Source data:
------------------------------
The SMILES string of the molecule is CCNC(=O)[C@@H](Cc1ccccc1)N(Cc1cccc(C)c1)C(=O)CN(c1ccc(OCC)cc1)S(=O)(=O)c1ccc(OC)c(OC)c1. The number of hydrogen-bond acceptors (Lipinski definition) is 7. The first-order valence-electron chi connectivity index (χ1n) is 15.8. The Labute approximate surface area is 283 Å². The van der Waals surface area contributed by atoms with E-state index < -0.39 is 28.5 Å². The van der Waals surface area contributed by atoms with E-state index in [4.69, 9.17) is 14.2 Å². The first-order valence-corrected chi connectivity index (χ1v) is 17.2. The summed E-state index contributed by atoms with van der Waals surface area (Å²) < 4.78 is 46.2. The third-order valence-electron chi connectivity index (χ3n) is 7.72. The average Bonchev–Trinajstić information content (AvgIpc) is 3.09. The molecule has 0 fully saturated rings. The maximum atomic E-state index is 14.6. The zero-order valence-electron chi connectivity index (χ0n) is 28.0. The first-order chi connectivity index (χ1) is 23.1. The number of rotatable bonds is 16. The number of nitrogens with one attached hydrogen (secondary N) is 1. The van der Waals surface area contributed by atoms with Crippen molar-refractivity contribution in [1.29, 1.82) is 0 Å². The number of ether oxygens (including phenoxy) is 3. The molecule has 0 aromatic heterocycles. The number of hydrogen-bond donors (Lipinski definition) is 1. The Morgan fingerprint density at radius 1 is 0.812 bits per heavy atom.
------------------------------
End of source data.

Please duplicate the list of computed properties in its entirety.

The SMILES string of the molecule is CCNC(=O)[C@@H](Cc1ccccc1)N(Cc1cccc(C)c1)C(=O)CN(c1ccc(OCC)cc1)S(=O)(=O)c1ccc(OC)c(OC)c1. The number of hydrogen-bond acceptors (Lipinski definition) is 7. The first-order valence-electron chi connectivity index (χ1n) is 15.8. The Labute approximate surface area is 283 Å². The van der Waals surface area contributed by atoms with E-state index < -0.39 is 28.5 Å². The van der Waals surface area contributed by atoms with E-state index in [4.69, 9.17) is 14.2 Å². The first-order valence-corrected chi connectivity index (χ1v) is 17.2. The summed E-state index contributed by atoms with van der Waals surface area (Å²) < 4.78 is 46.2. The third-order valence-electron chi connectivity index (χ3n) is 7.72. The average Bonchev–Trinajstić information content (AvgIpc) is 3.09. The molecule has 0 fully saturated rings. The maximum atomic E-state index is 14.6. The zero-order valence-electron chi connectivity index (χ0n) is 28.0. The first-order chi connectivity index (χ1) is 23.1. The number of rotatable bonds is 16. The number of nitrogens with one attached hydrogen (secondary N) is 1. The van der Waals surface area contributed by atoms with Crippen molar-refractivity contribution in [1.29, 1.82) is 0 Å². The number of ether oxygens (including phenoxy) is 3. The molecule has 0 aromatic heterocycles. The number of hydrogen-bond donors (Lipinski definition) is 1. The Morgan fingerprint density at radius 1 is 0.812 bits per heavy atom.